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Dialysis ward needed for indigent patients

Dialysis ward needed for indigent patients

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Dialysis ward needed for indigent patients

Topic |  
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Costly dialysis treatment often deprives indigent patients of thorough medical intervention for their ailments, indirectly making health a privilege instead rather than a right.

This prompted Third District Rep. Arthur Yap to pass House Bill 2466 seeking to make dialysis treatment free for indigent patients.

“Confounding the problem is the fact that sophisticated and advanced hospital and medical equipment and facilities are found mostly in highly urbanized cities, so much so that patients from the rural areas have to travel all the way to these urban cities just to avail themselves of the needed treatment, according to Yap.

House Bill 2466 also seeks to mandate all government hospitals (national, regional and provincial) to put up dialysis wards for indigent patients and have the procedure free of charge.

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If it passes muster in Congress, it shall be called the “Dialysis Center Act of 2016”.

Under the proposed law, “dialysis treatment in all national, regional and provincial government hospitals shall be provided free of charge to indigent patients”.

“In consonance with the government’s mandate to provide Filipinos with comprehensive health services, local government units must be activated to provide for the necessary facilities to make available and affordable the medical treatments much needed by the people particularly in the far-flung areas of the country,” Yap pointed out.

Yap explained that “under the proposed measure, a patient whose annual family income does not exceed P30,000 will qualify under the category of indigent patient and be entitled to dialysis at no cost”.

He said the proposed measure also takes into account the high cost of travel that put many patients especially in the rural areas at a disadvantage.

“When both kidneys fail due to various reasons- -usually diabetes, inflammation of the kidney and high blood pressure- -the struggle to stay alive hinges either on a kidney transplant or continuous dialysis treatments. A transplant can cost around P500,000 to a million pesos, while dialysis treatments costs P3,500 on the average per session,” according to Yap.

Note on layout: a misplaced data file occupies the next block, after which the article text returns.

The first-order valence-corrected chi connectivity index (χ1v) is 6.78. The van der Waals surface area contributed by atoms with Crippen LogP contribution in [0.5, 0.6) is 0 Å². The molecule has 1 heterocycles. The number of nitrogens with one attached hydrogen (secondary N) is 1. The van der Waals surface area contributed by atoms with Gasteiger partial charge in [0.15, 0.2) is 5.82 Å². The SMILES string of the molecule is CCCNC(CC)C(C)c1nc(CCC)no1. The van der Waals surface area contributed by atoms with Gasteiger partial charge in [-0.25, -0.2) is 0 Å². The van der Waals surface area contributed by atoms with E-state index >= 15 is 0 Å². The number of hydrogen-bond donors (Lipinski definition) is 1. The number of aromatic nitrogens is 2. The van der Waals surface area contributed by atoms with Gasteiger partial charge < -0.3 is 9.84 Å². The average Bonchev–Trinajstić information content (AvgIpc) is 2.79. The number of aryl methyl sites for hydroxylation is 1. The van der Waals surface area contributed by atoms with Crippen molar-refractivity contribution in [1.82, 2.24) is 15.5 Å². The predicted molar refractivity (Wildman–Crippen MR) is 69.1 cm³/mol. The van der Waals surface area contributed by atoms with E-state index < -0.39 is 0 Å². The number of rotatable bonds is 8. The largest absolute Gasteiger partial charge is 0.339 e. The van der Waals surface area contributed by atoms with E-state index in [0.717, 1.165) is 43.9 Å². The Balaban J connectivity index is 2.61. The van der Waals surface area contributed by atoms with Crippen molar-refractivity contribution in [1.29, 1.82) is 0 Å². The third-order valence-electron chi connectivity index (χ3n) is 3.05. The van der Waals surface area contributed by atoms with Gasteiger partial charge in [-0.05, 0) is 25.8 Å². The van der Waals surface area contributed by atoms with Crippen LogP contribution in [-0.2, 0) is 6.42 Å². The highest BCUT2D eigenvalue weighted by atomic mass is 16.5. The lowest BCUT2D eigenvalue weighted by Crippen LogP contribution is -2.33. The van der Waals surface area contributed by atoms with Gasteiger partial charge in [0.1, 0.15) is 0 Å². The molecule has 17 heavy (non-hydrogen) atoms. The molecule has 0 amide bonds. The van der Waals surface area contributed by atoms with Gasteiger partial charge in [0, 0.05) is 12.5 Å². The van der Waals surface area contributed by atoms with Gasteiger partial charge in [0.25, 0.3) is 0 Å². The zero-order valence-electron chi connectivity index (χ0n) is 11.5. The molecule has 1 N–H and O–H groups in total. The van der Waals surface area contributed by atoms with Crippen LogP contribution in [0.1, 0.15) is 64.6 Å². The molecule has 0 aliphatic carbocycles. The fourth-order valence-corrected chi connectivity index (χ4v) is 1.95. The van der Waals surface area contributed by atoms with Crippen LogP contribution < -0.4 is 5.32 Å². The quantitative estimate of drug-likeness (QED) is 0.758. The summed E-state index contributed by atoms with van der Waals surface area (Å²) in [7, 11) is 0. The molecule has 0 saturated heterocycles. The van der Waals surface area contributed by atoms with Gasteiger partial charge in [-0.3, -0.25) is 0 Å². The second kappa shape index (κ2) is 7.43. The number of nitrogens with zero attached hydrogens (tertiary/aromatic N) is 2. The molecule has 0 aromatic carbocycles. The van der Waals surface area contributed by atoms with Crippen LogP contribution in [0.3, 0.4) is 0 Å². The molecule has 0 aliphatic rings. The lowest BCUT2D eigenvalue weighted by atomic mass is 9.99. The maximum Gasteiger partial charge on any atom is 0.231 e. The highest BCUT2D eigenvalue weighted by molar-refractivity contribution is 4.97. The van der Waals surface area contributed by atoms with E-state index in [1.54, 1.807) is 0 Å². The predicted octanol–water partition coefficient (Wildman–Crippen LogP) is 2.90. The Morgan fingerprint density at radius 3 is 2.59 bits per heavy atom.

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He also cited feedback from patients on dialysis who usually get two to three treatments a week which will cost them about P28,000 to P42,000 per month.

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“Those numbers are undeniably very costly and unaffordable by most Filipinos, which explains why renal disease is one of the top 10 causes of death in the Philippines. Stories of kidney patients begging around for funds from legislators and charitable institutions to pay for their dialysis treatments are, sadly, just too familiar,” Yap said.

Yap included a proposed provision declaring it a “policy of the State to improve the delivery of health care services to the people and to ensure hospital facilities are available, affordable and accessible to the people”.

It also includes a proposed provision on Establishment, Operation and Maintenance of a Dialysis Ward or Unit where within two years from its effectivity- -if it becomes a law- -all national, regional, and provincial government hospitals are required to establish, operate and maintain a dialysis ward or unit in their hospitals. The dialysis ward or unit shall be equipped with complete dialysis machine, equipment and supplies.

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The proposed penalty shall be a fine of P50,000 to P100,000 for any hospital chief, administrator or officer-in-charge who fails to comply.

Yap also included in House Bill 2466, the allocation of funds for its continuous implementation which shall be included in the government hospital’s annual appropriations.

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